On a positive note, although I loved all of the acting (but just not the storyline), my favorites were the two females in long dresses who portrayed the spirit. Their manner of dress and makeup, along with how they seemingly “floated” around the stage like supernatural entities would, was spot-on. Perfect. I also really liked the Richard Powell character. He had the look, and based on many years of researching Powell, I think his lines were likely what the real Powell said, although the real Powell’s demeanor was happy-go-lucky and not so stern. At any rate, I loved Powell’s character, and the actor did a great job–as did all the actors.

Research for the play was interesting. Their researchers knocked the ball out of the park with several little-known, obscure facts that figure prominently into the legend. However, they ignored, and in some cases grossly misstated, some of the legend’s most basic facts, and in one case adopted a side theory–and ran with it for most of the play–that was debunked by historical records over twenty years ago. One can’t expect to have a credible Bell Witch play, book, or other account when old, worn-out, and previously debunked theories are rehashed.

This easily could have been one of the best Bell Witch productions ever to hit a stage. All of the elements, but one, were present. Creative license is a wonderful thing, and I encourage and appreciate it. I love hearing and learning about new perspectives on the Bell Witch legend. However, when creative license entails painting an unwarranted, negative, and unrealistic picture of a person who is no longer around to defend himself, or ignoring or misstating readily available historical records, it is in bad taste and goes too far. The party’s over.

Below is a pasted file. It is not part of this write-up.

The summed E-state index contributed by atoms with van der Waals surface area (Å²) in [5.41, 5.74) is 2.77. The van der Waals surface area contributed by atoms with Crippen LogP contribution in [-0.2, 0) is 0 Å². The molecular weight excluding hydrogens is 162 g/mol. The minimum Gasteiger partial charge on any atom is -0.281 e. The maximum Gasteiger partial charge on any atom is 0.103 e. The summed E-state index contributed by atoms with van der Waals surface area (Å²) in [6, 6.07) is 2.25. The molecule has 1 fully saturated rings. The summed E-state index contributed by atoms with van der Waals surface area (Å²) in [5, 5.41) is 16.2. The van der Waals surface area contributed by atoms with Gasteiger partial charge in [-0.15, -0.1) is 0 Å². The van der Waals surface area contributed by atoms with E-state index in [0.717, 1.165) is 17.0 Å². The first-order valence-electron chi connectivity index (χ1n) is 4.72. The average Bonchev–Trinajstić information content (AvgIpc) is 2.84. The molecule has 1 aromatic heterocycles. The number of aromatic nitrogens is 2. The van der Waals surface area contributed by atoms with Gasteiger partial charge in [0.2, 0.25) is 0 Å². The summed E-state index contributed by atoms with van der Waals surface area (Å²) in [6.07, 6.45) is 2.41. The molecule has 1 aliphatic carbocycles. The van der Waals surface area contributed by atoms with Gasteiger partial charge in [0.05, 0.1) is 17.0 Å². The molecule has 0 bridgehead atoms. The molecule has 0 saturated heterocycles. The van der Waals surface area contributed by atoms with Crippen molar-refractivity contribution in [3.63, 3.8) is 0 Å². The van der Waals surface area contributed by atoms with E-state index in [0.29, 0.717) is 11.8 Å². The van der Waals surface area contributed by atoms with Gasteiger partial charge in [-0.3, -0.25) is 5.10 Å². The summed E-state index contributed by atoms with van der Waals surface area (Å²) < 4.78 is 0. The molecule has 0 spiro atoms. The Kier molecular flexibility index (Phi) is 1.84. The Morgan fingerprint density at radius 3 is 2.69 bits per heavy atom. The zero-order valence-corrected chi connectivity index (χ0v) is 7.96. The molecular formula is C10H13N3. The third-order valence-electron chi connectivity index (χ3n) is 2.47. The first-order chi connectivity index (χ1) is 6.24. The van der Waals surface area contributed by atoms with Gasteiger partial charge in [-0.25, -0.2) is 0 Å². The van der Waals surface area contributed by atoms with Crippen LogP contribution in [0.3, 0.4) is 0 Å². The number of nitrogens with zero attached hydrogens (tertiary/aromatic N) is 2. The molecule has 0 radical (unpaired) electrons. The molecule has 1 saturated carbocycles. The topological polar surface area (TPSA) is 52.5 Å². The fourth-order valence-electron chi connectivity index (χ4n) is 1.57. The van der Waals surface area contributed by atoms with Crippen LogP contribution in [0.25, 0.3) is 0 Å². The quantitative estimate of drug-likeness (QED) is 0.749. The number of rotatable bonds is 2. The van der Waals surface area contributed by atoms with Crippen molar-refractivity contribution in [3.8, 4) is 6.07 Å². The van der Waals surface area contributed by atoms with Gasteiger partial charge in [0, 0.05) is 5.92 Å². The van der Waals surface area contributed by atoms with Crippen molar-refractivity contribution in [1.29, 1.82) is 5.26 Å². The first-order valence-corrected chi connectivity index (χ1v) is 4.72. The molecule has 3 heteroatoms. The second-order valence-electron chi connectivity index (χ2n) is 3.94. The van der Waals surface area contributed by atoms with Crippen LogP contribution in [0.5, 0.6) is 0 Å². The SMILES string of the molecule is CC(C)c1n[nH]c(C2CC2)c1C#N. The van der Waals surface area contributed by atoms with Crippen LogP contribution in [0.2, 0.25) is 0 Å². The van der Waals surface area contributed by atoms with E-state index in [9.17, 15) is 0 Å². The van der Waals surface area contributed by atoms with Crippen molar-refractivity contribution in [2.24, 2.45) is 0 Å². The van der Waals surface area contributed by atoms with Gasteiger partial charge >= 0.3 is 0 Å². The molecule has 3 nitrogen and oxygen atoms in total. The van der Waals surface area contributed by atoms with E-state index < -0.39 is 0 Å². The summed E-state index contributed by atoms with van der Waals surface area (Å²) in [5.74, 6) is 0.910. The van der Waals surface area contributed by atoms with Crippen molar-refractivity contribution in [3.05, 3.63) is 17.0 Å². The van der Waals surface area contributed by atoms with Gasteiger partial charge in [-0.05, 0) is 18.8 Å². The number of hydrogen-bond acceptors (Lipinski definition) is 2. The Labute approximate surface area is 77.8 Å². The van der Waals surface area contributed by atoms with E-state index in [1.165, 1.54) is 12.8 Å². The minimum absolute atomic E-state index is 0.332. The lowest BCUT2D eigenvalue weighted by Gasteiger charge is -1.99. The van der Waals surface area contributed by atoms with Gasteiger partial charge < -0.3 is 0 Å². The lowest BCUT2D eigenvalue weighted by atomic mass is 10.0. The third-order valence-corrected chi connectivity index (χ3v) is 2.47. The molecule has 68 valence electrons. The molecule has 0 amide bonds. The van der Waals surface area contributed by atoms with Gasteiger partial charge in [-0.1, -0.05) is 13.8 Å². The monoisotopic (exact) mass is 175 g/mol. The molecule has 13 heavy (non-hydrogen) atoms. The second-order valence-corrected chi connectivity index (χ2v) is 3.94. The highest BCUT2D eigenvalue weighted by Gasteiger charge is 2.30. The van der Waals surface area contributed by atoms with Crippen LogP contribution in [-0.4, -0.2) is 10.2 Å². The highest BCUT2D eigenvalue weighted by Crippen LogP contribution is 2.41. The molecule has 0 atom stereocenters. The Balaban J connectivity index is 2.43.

This isn’t the first such production, nor will it be the last, but at least the other negative productions–even An American Haunting–made an effort to bring in researchers to narrate, comment, and/or answer audience questions so that the full scenario (folktale, assumptions, facts, factoids, scandals, and possible theories) could be put into proper context and perspective. That did not happen here, which made the story line and context hard to understand. Continuity and transitions could have been better.